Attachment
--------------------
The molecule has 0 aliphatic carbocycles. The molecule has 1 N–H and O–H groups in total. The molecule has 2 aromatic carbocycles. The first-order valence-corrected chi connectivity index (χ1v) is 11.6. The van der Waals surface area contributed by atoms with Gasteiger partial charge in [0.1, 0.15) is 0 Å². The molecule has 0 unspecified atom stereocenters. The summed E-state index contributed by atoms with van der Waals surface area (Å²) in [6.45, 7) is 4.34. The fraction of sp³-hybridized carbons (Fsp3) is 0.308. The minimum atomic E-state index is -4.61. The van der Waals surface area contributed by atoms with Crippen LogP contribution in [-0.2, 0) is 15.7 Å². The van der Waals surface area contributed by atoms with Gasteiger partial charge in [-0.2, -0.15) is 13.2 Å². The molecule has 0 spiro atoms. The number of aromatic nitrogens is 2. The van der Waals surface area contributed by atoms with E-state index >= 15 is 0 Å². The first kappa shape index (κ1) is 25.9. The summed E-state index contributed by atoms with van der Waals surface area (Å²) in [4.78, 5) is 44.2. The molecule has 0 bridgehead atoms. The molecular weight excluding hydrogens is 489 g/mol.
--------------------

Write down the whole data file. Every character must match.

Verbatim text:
The molecule has 0 aliphatic carbocycles. The molecule has 1 N–H and O–H groups in total. The molecule has 2 aromatic carbocycles. The first-order valence-corrected chi connectivity index (χ1v) is 11.6. The van der Waals surface area contributed by atoms with Gasteiger partial charge in [0.1, 0.15) is 0 Å². The molecule has 0 unspecified atom stereocenters. The summed E-state index contributed by atoms with van der Waals surface area (Å²) in [6.45, 7) is 4.34. The fraction of sp³-hybridized carbons (Fsp3) is 0.308. The minimum atomic E-state index is -4.61. The van der Waals surface area contributed by atoms with Crippen LogP contribution in [-0.2, 0) is 15.7 Å². The van der Waals surface area contributed by atoms with Gasteiger partial charge in [-0.2, -0.15) is 13.2 Å². The molecule has 0 spiro atoms. The number of aromatic nitrogens is 2. The van der Waals surface area contributed by atoms with E-state index >= 15 is 0 Å². The first kappa shape index (κ1) is 25.9. The summed E-state index contributed by atoms with van der Waals surface area (Å²) in [4.78, 5) is 44.2. The molecule has 0 bridgehead atoms. The molecular weight excluding hydrogens is 489 g/mol.